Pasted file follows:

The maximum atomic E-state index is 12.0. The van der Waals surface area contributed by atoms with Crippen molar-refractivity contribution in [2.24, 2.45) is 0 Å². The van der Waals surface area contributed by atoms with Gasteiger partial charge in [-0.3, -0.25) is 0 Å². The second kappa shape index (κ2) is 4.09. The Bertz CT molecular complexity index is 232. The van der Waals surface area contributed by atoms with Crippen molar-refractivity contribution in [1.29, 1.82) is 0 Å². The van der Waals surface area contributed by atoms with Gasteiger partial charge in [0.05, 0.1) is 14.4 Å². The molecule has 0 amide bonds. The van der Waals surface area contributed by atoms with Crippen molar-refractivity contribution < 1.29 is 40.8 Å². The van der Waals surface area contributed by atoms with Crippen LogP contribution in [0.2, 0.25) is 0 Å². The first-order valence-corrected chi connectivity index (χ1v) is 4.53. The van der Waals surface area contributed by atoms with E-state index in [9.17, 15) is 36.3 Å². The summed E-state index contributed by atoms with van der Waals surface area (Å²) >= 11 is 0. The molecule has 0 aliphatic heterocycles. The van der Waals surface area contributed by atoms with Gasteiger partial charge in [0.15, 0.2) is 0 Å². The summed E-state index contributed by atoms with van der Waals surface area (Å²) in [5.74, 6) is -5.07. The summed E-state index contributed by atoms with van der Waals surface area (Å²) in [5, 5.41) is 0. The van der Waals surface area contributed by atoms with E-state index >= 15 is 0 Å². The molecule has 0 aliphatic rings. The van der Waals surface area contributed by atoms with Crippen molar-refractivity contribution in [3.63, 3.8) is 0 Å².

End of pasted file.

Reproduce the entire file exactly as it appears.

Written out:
The maximum atomic E-state index is 12.0. The van der Waals surface area contributed by atoms with Crippen molar-refractivity contribution in [2.24, 2.45) is 0 Å². The van der Waals surface area contributed by atoms with Gasteiger partial charge in [-0.3, -0.25) is 0 Å². The second kappa shape index (κ2) is 4.09. The Bertz CT molecular complexity index is 232. The van der Waals surface area contributed by atoms with Crippen molar-refractivity contribution in [1.29, 1.82) is 0 Å². The van der Waals surface area contributed by atoms with Gasteiger partial charge in [0.05, 0.1) is 14.4 Å². The molecule has 0 amide bonds. The van der Waals surface area contributed by atoms with Crippen molar-refractivity contribution < 1.29 is 40.8 Å². The van der Waals surface area contributed by atoms with Crippen LogP contribution in [0.2, 0.25) is 0 Å². The first-order valence-corrected chi connectivity index (χ1v) is 4.53. The van der Waals surface area contributed by atoms with E-state index in [9.17, 15) is 36.3 Å². The summed E-state index contributed by atoms with van der Waals surface area (Å²) >= 11 is 0. The molecule has 0 aliphatic heterocycles. The van der Waals surface area contributed by atoms with Gasteiger partial charge in [0.15, 0.2) is 0 Å². The summed E-state index contributed by atoms with van der Waals surface area (Å²) in [5.74, 6) is -5.07. The summed E-state index contributed by atoms with van der Waals surface area (Å²) in [5, 5.41) is 0. The van der Waals surface area contributed by atoms with E-state index >= 15 is 0 Å². The molecule has 0 aliphatic rings. The van der Waals surface area contributed by atoms with Crippen molar-refractivity contribution in [3.63, 3.8) is 0 Å².